Investors recognize this reality and have been putting increasing pressure on companies to provide comparable, financially relevant and reliable disclosures on their sustainability performance. What’s interesting though, is that investors are not just asking for better sustainability disclosures - they are looking for companies to demonstrate that they have the right governance systems that support the production of these disclosures.

The recently launched Climate Action 100+ initiative, which is supported by 289 investors with nearly $30 trillion in assets under management, calls on the world’s largest greenhouse gas-emitting companies to ‘improve governance on climate change, curb emissions and strengthen climate-related financial disclosures.’

Given this focus by investors, it is increasingly clear that developing this kind of ‘decision-useful’ sustainability disclosures can no longer be the exclusive function of a company’s sustainability department. Investor relations and the CFO’s office should be, and in many cases are, involved. Given the focus on governance, the corporate secretary also needs to play an important role.

The corporate secretary should work proactively with their company’s investor relations and sustainability teams in a number of key ways, including tracking the growing investor focus on sustainability issues and driving the internal analysis of whether certain sustainability issues are material to their company. Building on that understanding of investor focus and materiality, they should then facilitate decision-making on which issues should be brought to the board’s attention and how they should be disclosed publicly.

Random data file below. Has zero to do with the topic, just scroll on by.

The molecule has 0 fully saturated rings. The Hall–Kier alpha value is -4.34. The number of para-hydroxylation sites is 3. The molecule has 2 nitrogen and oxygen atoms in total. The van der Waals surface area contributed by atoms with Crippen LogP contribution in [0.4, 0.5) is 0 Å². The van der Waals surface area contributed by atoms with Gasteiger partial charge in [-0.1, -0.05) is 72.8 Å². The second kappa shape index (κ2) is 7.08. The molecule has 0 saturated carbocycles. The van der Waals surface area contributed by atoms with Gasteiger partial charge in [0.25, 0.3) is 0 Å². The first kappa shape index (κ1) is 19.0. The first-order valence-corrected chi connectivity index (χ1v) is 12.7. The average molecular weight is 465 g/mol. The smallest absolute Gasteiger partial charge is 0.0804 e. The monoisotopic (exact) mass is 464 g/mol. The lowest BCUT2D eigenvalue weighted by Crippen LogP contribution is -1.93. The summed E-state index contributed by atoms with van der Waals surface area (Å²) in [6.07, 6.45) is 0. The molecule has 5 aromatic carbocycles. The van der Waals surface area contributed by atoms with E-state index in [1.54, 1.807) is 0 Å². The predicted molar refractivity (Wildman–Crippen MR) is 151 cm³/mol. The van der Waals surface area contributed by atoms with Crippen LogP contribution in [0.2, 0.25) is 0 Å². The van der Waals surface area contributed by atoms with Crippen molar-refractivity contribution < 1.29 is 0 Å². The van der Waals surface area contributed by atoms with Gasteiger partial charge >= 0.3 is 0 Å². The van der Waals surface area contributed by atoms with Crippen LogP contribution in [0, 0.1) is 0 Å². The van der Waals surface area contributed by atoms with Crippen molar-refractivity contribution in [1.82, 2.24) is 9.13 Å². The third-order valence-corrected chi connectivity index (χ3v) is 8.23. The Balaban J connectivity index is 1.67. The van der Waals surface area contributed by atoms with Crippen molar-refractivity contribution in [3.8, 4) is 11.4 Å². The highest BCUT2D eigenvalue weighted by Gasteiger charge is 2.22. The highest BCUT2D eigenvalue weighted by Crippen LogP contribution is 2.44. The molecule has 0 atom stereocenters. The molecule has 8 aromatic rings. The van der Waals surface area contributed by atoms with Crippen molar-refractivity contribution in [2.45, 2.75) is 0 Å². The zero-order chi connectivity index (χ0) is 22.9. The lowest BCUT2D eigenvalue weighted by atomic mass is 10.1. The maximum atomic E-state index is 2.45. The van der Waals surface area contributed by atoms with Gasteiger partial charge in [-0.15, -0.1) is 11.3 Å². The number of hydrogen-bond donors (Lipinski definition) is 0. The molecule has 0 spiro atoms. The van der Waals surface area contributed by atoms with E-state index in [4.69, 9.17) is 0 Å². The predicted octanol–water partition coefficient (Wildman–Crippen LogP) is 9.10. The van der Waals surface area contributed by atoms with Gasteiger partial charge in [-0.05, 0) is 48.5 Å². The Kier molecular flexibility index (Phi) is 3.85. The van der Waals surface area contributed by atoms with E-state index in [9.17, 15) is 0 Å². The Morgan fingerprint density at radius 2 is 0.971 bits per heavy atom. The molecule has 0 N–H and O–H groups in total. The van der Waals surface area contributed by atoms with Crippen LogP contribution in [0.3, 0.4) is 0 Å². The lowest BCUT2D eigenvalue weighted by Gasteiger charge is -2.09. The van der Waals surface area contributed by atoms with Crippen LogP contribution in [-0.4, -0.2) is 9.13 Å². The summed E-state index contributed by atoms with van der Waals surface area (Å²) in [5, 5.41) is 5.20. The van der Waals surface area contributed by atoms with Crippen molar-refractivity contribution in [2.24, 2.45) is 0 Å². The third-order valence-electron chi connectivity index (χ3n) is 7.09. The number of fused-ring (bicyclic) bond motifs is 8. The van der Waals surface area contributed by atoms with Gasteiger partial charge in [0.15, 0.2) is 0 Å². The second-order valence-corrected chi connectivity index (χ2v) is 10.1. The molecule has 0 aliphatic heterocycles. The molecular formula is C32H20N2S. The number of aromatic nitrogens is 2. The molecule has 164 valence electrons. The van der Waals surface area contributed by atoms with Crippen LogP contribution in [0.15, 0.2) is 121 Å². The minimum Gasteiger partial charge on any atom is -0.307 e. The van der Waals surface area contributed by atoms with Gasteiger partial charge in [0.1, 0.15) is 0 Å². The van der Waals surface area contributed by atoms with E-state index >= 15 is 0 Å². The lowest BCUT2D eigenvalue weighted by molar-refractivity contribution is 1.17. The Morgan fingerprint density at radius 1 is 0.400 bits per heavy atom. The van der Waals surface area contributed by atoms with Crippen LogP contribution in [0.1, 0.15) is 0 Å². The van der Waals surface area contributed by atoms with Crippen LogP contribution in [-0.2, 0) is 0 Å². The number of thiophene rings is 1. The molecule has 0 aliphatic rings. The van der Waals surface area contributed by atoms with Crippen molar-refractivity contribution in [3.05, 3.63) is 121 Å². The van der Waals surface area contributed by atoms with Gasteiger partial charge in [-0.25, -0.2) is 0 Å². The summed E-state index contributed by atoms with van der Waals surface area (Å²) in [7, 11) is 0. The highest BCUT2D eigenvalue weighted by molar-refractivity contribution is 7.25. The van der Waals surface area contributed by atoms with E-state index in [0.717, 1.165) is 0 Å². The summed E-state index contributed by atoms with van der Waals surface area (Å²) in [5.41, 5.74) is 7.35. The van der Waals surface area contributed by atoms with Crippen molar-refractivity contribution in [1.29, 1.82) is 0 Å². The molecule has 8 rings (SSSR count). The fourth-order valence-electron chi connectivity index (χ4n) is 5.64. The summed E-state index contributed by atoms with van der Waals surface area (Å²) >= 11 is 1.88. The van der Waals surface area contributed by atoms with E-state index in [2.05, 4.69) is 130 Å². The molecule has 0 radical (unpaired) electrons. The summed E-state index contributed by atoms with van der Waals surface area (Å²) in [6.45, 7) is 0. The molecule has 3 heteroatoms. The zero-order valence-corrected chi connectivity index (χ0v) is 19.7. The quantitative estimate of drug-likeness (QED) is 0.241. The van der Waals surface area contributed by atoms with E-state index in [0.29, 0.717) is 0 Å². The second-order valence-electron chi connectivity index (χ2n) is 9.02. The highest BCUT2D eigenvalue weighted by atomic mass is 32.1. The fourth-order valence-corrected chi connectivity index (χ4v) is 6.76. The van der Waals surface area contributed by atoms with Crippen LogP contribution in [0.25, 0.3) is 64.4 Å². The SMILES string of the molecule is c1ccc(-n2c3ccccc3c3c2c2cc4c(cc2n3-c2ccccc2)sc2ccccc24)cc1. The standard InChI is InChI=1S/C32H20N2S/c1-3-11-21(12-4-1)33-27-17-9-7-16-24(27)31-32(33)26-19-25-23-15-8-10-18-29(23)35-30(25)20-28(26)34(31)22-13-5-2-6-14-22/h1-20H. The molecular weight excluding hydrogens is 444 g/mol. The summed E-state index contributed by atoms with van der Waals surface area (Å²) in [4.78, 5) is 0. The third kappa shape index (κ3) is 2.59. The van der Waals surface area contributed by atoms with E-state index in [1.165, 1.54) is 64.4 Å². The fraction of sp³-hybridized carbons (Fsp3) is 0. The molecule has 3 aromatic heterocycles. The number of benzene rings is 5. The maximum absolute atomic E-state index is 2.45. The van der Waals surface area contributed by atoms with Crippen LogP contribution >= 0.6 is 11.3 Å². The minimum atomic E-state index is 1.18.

In fact, our report finds that investors pay very close attention to whether a company’s board oversees sustainability issues, and the quality and scope of their materiality assessments. Both indicators are seen as important evidence that a company is prioritizing sustainability issues as important to the bottom line.

However, we also find that disclosure on these indicators is limited. Most companies disclose that they have the relevant systems in place. But they don’t connect the dots back to decision making, particularly in terms of business strategy and performance.